The Cause: The people who eat best generally have less back pain. Your weight and your heart health can play into how your back feels, too, advise experts. A recent Finnish study found that individuals with health arteries were less likely to experience back pain. Better circulation is simply better for the back.
The Fix: Get on a health kick and focus on eating foods that naturally reduce inflammation. The avoidance of caffeine, processed foods, and preservatives and additives can make your back feel better relatively quickly. Experts suggest a diet that is higher in whole grains, soy, lean protein and vegetables for those looking to get their back, well, back on track.7. You're carrying too much excess baggage
The Cause: Heavy bags, whether they are tote bags or backpacks might be the cause of your back pain. According to experts, handbags are especially bad because the weight is not evenly distributed and the body automatically attempts to right that by lifting the shoulder carrying the bad. The natural compensation your body executes can actually hurt your back.
The Fix: While not carrying a handbag is probably your best option, that probably isn't feasible. To alleviate pain from carrying a handbag try and keep it as light as possible. The American Chiropractic Association suggests making sure your bag weighs less than 10% of your body weight, so if you way 100lbs, your bag should be no more than 10 pounds. Doctors also suggest switching back and forth between shoulders periodically, too. This will help the spine stay in proper form.8. Your mattress has seen better days.
The Cause: Mattresses generally have a life of about 10 years, according to the National Sleep Foundation, but doctors suggest replacing your mattress around the five year mark. Over time a mattress will degrade and change from constant use. This can cause pressure points to develop that can cause back pain. A bad mattress may hurt your back, or exacerbate existing back pain.
The Fix: Replace your mattress if you haven't done so in years. You'll want to aim for a “middle-of-the-road” mattress. That is, one that isn't too hard or too soft. Research also suggests that those who sleep with a pillow between or under the knees can help relieve back pain, too. If you sleep on your stomach you should tuck a pillow under your stomach and hips to alleviate pressure on the back9. You aren't wearing proper footwear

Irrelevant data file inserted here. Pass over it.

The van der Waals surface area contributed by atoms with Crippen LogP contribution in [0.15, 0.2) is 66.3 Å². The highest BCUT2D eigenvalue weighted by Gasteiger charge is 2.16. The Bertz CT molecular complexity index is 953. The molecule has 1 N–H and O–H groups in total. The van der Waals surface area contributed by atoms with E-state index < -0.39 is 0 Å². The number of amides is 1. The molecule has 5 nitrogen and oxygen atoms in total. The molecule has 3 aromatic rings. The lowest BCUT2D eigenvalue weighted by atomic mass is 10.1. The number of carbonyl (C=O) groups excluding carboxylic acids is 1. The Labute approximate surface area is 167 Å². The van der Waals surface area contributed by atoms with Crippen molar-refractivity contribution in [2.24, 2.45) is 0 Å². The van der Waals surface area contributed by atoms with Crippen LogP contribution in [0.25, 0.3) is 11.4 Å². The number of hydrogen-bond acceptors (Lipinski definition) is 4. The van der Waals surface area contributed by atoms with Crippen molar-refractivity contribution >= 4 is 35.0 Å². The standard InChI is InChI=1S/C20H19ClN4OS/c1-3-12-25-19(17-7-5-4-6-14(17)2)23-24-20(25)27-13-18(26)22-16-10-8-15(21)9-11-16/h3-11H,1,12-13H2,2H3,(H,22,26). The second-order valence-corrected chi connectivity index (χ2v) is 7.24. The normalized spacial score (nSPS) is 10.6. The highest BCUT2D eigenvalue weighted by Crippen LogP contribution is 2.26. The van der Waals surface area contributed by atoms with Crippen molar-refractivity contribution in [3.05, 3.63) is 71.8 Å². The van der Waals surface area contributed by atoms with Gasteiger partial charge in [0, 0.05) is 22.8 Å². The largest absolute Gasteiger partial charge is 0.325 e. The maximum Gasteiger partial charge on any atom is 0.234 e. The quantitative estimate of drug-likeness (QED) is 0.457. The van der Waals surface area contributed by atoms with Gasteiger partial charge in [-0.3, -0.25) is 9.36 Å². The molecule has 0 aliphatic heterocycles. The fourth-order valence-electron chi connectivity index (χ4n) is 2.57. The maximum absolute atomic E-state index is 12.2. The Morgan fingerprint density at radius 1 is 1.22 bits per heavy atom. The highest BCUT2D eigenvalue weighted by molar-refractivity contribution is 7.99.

The Cause: Flip-flops and high heels do nothing to stabilize the foot. As you walk your feet are not stable; this can lead to back pain as your back attempts to compensate for the instability in the foot. To add insult to injury heels also force the back to arch, and makes the muscles around your back to work harder to stabilize your body. High heels can hurt your back if you wear them for an extended period of time. Flip-flops can cause pain as well.
Fix it: Instead of wearing sky high heels all day long, consider only wearing them in the office, or out to dinner. Doctors advice patients not to walk long distances in heels or flip-flops. If you love the look of heels consider using flats for commuting needs, the switch out into your favorite stilettos when you get to your desired location.
10. You try to walk it off.
The Cause: When you attempt to ignore the pain and walk it off your back will tighten more in a attempt to stabilize the back and help you move past it. A psychological study found that people who attempt to ignore pain or shock actually tense more than people who acknowledge those feelings.
The Fix: Acknowledge the pain and learn to work with. It sounds strange, but acknowledging that you are in pain can actually help you accept it and relax quicker. Psychologists suggest that patients remain neutral when acknowledging their pain.
11. You don't know how to relax.
The Cause: People who are stressed out don't relax as much as those who are not stressed. When you are stressed, whether you are stressed about work, an overbooked schedule, or the state of your finances, your body instinctively clenches.
The Fix: Set some time aside each evening to just veg out and relax. You can also consider massage therapy if that is up your alley to alleviate the tense muscles. Spend some time each night writing down your feelings, listening to music and relaxing. When you let go of the stress mentally, your body will let go of the stress, too.
12. You're a TV addict
The Cause: when you sit in front of a television or computer your back is naturally flexed. If you stay in this position for too long you back will become sore and stiff. A research study found that those who spent 15 hours or more in front of a television a week were more likely to experience back pain. The study suggest this is due to posture, as well as TV viewers getting less exercise, in general, than more active individuals.
Fix it: Turn off the TV or a bit and get active. Try to limit your viewing to your absolute favorite shows and use the commercials breaks as a time for a quick walk around the house. This will elevate the pressure on your back, and you can spend your new found time getting some exercise or partaking in a different, less pain-inducing activity.